A word as to the attitude to be assumed to those who speak of being re-immersed. If in that frame of mind they ought not to be allowed to break bread until they have openly spoken out their difficulties and the ecclesia has had a chance to judge whether such brethren are really in Christ. To be in Christ necessitates the belief of Christ’s mission and the obedience to his commandments. But if there has been disbelief or misconception of a kind that amounts to unbelief of that mission, can such a person be said to be in Christ? The subject to my mind is of great importance to the peace and welfare of the ecclesias, and these reflections are offered in a spirit of love to such as are the door-keepers of the house of God.


Error has almost always come into “the ecclesia of the living God, a pillar and buttress of the Truth” (1 Timothy 3:15) via those who have obtained roles of leadership and oversight adopting a lax approach or being persuaded of error themselves. This baptismal review booklet is therefore as much for the aid of the examiner as it is a help for the baptismal candidate. It consolidates in a logical order the Truth studied, which by this stage has formed a conviction in those things though unseen, are nonetheless the substance of all the disciples hope and desire.

We know from personal experience of teaching the Truth to a wide variety of interested friends, young and old, who have varying capacities including English not being their first language, that it is the responsibility of those teaching the Truth to not only understand the first principles fully themselves, but to be able to present it in such a manner that the baptismal candidate is able to grasp.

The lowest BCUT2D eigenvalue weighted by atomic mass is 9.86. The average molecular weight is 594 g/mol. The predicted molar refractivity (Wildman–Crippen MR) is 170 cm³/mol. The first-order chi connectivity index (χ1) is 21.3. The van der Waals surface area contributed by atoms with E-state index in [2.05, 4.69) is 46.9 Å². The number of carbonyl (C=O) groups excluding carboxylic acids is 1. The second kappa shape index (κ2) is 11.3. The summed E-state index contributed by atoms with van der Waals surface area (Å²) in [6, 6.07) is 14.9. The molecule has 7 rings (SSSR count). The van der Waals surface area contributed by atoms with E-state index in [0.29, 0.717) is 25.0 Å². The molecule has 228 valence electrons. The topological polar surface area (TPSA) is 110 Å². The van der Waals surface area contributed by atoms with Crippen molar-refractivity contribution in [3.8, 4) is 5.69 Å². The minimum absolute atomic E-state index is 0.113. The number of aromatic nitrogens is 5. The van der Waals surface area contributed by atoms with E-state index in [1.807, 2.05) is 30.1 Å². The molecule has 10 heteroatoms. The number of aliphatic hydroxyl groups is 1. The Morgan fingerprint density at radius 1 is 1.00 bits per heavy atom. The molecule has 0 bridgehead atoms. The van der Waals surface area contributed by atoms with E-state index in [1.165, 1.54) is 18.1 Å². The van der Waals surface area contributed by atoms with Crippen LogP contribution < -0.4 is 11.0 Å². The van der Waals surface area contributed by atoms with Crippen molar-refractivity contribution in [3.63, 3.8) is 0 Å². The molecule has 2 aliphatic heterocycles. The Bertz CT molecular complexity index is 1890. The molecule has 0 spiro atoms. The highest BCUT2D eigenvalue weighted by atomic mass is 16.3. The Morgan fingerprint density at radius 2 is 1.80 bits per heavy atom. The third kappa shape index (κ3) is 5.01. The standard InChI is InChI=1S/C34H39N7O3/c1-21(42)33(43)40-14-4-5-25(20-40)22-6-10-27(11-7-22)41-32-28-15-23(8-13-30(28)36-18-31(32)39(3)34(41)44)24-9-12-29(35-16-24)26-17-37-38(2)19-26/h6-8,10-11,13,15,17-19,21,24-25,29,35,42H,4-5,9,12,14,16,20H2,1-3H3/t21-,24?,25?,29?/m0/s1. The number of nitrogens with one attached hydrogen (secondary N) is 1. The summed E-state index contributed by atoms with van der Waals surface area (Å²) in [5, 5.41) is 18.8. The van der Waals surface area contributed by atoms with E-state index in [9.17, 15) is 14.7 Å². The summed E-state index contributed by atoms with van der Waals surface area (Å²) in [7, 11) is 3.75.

This booklet, for practical reasons, does not attempt to do this but rather is an endeavor to revise those areas necessary to gain an overview of what constitutes the gospel and the responsibility of becoming servants of righteousness. The instructor needs to patiently present these Truths in a manner which corresponds to the ability of the baptismal candidate. The instructor needs to ensure that the essential elements are grasped, especially those relating to the Atonement, which is often not as easily understood as the things relating to the kingdom of God. For this reason the subject of the Atonement needs to be revisited as the story of the scriptures passes under review, presenting opportunity for those principles to be restated and thoroughly explained during the course of baptismal preparation.